Tumor necrosis factor inhibitor (TNFi) use during pregnancy is associated with increased birth weight, according to study results published in Annals of the Rheumatic Diseases.

Researchers extracted data from the Preconception Counseling in Active RA (PreCARA) study, an ongoing prospective cohort of rheumatic disease before and during pregnancy. Enrollment began in 2011; data up to May 2021 were used in the current analyses. Participants in the PreCARA cohort underwent a brief modified treat-to-target approach aimed at minimal disease activity. Follow-up visits were conducted in the first, second, and third trimesters of pregnancy, then at 6, 12, and 26 weeks postpartum.

Demographic and clinical data were extracted at baseline, including smoking status, body mass index, pregnancy history, and medication history. Disease activity was monitored at each visit using the Disease Activity Score in 28 joints and C-reactive protein level (DAS28-CRP). The primary outcome was birth weight. Multivariate linear regression analysis was used to identify variables associated with birth weight.


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The study cohort included 188 patients with active RA, among whom 92 (48.9%) received a TNFi during pregnancy. Patients’ disease activity was low at every time point during pregnancy; mean DAS28-CRP score at the third trimester was 2.17±0.73. Patients who received TNFis during pregnancy had a higher age at delivery and more often tested positive for anticitrullinated protein antibodies (ACPA) compared with patients who did not receive a TNFi. Receiving TNFis did not appear to increase the risk for adverse pregnancy outcomes, including low birth weight, emergency caesarian section, hypertensive disorders, or congenital malformations.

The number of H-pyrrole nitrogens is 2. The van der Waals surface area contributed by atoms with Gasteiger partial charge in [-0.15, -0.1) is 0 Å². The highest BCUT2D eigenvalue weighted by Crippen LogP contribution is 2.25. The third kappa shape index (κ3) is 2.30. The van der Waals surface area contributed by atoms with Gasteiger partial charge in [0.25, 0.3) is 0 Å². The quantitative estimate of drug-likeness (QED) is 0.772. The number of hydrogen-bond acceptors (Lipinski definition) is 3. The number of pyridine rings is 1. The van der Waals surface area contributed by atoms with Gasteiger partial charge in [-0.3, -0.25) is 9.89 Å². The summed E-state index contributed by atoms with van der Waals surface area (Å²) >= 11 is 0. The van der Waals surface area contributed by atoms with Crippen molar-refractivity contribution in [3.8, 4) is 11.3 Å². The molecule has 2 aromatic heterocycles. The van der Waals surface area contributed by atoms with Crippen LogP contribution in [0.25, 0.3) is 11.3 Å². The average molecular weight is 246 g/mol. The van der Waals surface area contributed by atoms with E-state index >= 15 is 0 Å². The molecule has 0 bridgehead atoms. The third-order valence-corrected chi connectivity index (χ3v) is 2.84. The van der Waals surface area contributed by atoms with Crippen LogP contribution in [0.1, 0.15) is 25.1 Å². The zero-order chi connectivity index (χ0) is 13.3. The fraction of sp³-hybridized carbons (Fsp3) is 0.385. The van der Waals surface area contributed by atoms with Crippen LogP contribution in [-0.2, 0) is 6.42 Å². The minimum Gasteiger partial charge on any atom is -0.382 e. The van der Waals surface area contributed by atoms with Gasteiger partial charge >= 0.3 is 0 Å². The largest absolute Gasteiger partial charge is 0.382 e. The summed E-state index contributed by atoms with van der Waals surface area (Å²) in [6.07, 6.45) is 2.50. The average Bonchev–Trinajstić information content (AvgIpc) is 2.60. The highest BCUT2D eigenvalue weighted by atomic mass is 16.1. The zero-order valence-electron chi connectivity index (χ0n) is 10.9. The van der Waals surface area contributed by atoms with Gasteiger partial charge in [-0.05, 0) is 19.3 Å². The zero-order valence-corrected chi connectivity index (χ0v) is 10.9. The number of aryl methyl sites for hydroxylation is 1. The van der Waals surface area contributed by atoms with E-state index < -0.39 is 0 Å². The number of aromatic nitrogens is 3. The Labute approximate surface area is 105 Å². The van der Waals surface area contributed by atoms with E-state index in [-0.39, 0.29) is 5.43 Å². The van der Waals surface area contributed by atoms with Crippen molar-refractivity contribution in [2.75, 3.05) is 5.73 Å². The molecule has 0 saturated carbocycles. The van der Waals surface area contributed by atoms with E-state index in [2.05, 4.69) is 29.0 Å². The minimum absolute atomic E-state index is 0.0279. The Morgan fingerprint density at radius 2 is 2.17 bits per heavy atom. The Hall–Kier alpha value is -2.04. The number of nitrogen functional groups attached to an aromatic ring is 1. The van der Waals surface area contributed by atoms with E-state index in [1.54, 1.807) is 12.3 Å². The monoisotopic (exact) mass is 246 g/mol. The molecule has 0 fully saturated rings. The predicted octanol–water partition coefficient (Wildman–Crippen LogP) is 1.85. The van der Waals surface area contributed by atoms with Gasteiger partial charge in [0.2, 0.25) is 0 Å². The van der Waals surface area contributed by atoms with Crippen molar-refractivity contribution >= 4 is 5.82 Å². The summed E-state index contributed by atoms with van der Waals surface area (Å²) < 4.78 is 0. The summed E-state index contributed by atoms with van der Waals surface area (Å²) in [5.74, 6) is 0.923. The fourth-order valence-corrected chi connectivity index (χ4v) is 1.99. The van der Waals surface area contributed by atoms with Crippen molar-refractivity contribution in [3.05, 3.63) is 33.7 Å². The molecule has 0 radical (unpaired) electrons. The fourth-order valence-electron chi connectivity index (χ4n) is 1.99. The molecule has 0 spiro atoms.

During pregnancy, TNFi use was associated with greater offspring birth weight, as well as lower likelihood of being small-for-gestational age (P =.05). The absolute difference in mean birth weight between women who received a TNFi and those who did not was 173 g (3.344 kg vs 3.171 kg; P =.03). In multivariate models, TNFi use emerged as an independent correlate of greater birth weight (β, 0.20; 95% CI, 0.066-0.34; P =.004). Other factors associated with birth weight included maternal age (β, -0.023; 95% CI, -0.040 to -0.0065; P =.007), diabetes (β, 0.37; 95% CI, 0.12-0.63; P =.004), and gestational age (β, 0.18; 95% CI, 0.15-0.2; P <.001). Specifically, maternal age was inversely associated with birth weight, while diabetes and increasing gestational age predicted greater birth weight.

Limitations of the study include a study design that was not designed to detect congenital malformations, as correlates of this outcome were not collected. The risk for malformations with TNFi use also remains unclear.   

The study authors concluded, “Our results might pave the way towards new clinical indications for the use of TNFi during pregnancy such as intrauterine growth restriction. Future research should focus on understanding the underlying mechanism of TNF-inhibition on birth weight and the long-term consequences for the offspring.”

Reference

Smeele HTW, Röder E, Mulders AGMGJ, Steegers EAP, Dolhain RJEM. Tumour necrosis factor inhibitor use during pregnancy is associated with increased birth weight of rheumatoid arthritis patients’ offspring. Ann Rheum Dis. 2022 Jul 11:annrheumdis-2022-222679. doi:10.1136/ard-2022-222679